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Make Electoral Democracy More Resilient

The COVID-19 pandemic has laid bare the fragility of the United States electoral voting system. Polling places, which are often densely packed indoor spaces, represent an acute public health danger. Yet, many states do not have the infrastructure in place to adapt to this situation, and it has thrown the health of Americans and our democratic institutions into doubt.

Right from the onset of this pandemic, several individuals and organizations raised alarms that the United States’ electoral system would have to radically adapt to coronavirus. Some states took this cue and pushed back their elections to buy time to implement alternative election systems or in hopes that COVID-19 would abate. Several other states, however, did nothing. Florida, which held its Democratic primary on March 17th, experienced a 53% drop in turnout from its turnout in 2016. Illinois which held its primary on the same day, saw a 61% drop in primary turnout.

States are still lagging on providing their residents with ways to vote safely during coronavirus. According to analysis from the Brooking Institute, 32 states received a C grade or lower on their performance providing residents with the ability vote-at-home during the pandemic. Alabama, which received an F grade as of writing, requires voters to have a notary or two witnesses to complete an absentee ballot. Connecticut, which received a D grade as of writing, does not offer no-excuse absentee voting, nor does it accept COVID-19 as a permitted reason to request an absentee ballot.

There is a solution to this dilemma: universal vote-at-home. Registered voters would receive a ballot in the mail automatically, without having to file an application or request one. Unlike traditional election procedures, universal vote-at-home allows Americans to vote from the safety of their households and then to return their ballot by mail or to drop in a secure drop box. This would give Americans the opportunity to carry out their democratic responsibility without putting them in harm’s way. Yet, very few states have the infrastructure currently in place to shift their electoral system to universal vote-at-home. Neither has Congress made this a priority.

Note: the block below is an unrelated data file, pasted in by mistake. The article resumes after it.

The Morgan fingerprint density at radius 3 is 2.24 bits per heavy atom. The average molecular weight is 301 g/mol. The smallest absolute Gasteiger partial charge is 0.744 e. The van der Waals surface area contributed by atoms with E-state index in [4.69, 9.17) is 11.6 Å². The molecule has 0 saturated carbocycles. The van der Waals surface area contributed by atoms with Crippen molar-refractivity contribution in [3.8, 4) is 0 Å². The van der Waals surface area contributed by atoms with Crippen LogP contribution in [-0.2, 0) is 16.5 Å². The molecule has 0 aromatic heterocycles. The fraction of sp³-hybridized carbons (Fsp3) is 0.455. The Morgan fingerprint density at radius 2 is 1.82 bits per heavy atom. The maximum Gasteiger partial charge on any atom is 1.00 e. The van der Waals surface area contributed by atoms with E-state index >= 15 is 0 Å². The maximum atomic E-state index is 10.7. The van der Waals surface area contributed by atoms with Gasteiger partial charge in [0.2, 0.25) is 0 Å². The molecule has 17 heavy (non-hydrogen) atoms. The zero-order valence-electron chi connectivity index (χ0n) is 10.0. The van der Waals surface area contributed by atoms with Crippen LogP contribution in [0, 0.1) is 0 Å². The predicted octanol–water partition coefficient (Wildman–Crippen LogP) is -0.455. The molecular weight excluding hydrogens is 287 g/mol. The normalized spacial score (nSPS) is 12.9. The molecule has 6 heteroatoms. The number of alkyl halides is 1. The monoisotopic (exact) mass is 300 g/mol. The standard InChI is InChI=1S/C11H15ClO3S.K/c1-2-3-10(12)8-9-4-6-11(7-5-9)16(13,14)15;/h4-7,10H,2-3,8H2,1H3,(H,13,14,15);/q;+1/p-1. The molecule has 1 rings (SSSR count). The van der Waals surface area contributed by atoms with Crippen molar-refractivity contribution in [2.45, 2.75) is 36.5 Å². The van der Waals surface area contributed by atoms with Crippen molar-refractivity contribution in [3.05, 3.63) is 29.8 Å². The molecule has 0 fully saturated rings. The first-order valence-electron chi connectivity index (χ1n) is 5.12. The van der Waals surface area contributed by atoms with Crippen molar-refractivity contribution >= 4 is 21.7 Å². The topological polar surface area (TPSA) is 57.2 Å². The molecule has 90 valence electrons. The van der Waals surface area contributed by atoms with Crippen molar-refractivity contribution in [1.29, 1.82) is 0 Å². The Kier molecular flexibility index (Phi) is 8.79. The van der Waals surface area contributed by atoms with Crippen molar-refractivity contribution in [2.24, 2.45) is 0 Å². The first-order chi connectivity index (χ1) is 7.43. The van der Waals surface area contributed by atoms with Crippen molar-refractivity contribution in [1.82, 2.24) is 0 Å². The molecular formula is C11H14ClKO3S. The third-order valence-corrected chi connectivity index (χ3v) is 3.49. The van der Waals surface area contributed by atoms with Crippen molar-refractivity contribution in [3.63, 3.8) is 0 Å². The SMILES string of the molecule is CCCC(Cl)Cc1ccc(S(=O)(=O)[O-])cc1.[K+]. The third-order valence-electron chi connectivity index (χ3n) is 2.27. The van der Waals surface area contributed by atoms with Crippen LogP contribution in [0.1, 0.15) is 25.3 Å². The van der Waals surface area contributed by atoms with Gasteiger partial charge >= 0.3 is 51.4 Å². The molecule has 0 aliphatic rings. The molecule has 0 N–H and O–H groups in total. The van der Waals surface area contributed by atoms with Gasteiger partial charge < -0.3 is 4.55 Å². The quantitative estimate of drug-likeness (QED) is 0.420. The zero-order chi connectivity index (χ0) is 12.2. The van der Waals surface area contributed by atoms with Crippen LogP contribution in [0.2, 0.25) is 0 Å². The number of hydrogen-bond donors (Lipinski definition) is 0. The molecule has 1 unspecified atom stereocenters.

Universal vote-at-home is not a novel idea. Five states – Washington, Oregon, Utah, Hawaii and Colorado – currently have the proven capacity to conduct their elections without the need for physical polling locations. Dozens of other states have the proven capacity to allow a significant percentage of their citizens to vote-at-home, and few others have precedence for voting-at-home but only allow it in the most extreme of circumstances.

Congress should incentivize the remaining states to move to a universal vote-at-home model, not only for the upcoming election but for future elections as well. Based on estimates from the Brennan Center for Justice, the cost of expanding vote-at-home to all Americans runs from $982 million to $1.4 billion. While the short-run cost is not insignificant, research has shown that universal vote-at-home reduces the administrative costs related to running elections by 40%. This represents a long-term cost saving for states and all Americans.

Some officials and organizations have alleged that universal vote-at-home is more vulnerable to fraud than in-person voting, but the evidence does not support such claims. The decentralized nature of vote-at-home means that widespread fraud would require infiltrating the foundations of the decentralized electoral network itself, while in-person voter fraud requires only the infiltration of a singular machine or ballot box within a centralized network. The track record of states with vote-at-home proves this point: Oregon, for example, had only 10 instances of voter fraud during the 2016 Presidential election.

In other words, allowing all citizens to vote from home will make our democracy more resistant to fraud as well as more resilient against national emergencies that threaten to impede our citizens’ basic right to vote.

With the evidence stacked against them, Republicans have resorted to other lines of argument to oppose vote-at-home. Sen. McConnell argued during the CARES Act debate that the proposed $2 billion in election grants would “federalize” states’ elections. Only $400 million in election grants were included in the final bill. President Trump also weighed in, saying “Mail ballots, they cheat. OK, people cheat. Mail ballots are a very dangerous thing for this country because there are cheaters” and tweeting “…[MAIL-IN VOTING] WILL ALSO LEAD TO THE END OF OUR GREAT REPUBLICAN PARTY.” This alarmist tweet is not just anti-democratic, but wrong. In a working paper out of Stanford, a team of researchers took advantage of the staggered rollout of vote-at-home in California, Utah and Washington to show that while vote-at-home modestly improved overall election turnout, the additional turnout did not benefit any party disproportionality.

Never has it been more paramount that our democratic institutions preserve their trust between it and the American people. For a small investment – one that will likely pay off in the long-run – Congress can ensure that our elections are safe and secure not just for this November but for generations to come.

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